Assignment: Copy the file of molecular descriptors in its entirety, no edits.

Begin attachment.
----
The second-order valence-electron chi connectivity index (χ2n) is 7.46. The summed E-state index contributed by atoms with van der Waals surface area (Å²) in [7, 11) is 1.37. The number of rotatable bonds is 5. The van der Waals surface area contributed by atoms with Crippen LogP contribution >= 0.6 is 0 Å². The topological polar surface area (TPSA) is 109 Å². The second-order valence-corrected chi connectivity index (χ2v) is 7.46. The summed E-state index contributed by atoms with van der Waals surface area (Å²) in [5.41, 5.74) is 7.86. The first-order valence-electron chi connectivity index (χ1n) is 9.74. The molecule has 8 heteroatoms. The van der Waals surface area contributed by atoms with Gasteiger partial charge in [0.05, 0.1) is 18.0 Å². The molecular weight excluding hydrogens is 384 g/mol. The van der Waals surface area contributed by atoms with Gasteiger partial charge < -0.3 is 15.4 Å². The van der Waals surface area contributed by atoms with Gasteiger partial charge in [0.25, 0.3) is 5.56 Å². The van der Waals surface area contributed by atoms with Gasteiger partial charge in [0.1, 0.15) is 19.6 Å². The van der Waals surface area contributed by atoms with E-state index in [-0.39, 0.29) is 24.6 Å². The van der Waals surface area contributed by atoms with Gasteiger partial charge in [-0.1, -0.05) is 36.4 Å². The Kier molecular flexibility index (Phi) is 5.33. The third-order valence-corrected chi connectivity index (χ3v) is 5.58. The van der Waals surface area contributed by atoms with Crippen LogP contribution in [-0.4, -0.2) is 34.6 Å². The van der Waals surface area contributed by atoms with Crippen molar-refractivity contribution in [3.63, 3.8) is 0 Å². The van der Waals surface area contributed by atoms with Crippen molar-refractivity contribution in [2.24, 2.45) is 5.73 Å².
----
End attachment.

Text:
The second-order valence-electron chi connectivity index (χ2n) is 7.46. The summed E-state index contributed by atoms with van der Waals surface area (Å²) in [7, 11) is 1.37. The number of rotatable bonds is 5. The van der Waals surface area contributed by atoms with Crippen LogP contribution >= 0.6 is 0 Å². The topological polar surface area (TPSA) is 109 Å². The second-order valence-corrected chi connectivity index (χ2v) is 7.46. The summed E-state index contributed by atoms with van der Waals surface area (Å²) in [5.41, 5.74) is 7.86. The first-order valence-electron chi connectivity index (χ1n) is 9.74. The molecule has 8 heteroatoms. The van der Waals surface area contributed by atoms with Gasteiger partial charge in [0.05, 0.1) is 18.0 Å². The molecular weight excluding hydrogens is 384 g/mol. The van der Waals surface area contributed by atoms with Gasteiger partial charge < -0.3 is 15.4 Å². The van der Waals surface area contributed by atoms with Gasteiger partial charge in [0.25, 0.3) is 5.56 Å². The van der Waals surface area contributed by atoms with Gasteiger partial charge in [0.1, 0.15) is 19.6 Å². The van der Waals surface area contributed by atoms with E-state index in [-0.39, 0.29) is 24.6 Å². The van der Waals surface area contributed by atoms with Gasteiger partial charge in [-0.1, -0.05) is 36.4 Å². The Kier molecular flexibility index (Phi) is 5.33. The third-order valence-corrected chi connectivity index (χ3v) is 5.58. The van der Waals surface area contributed by atoms with Crippen LogP contribution in [-0.4, -0.2) is 34.6 Å². The van der Waals surface area contributed by atoms with Crippen molar-refractivity contribution in [3.63, 3.8) is 0 Å². The van der Waals surface area contributed by atoms with Crippen molar-refractivity contribution in [2.24, 2.45) is 5.73 Å².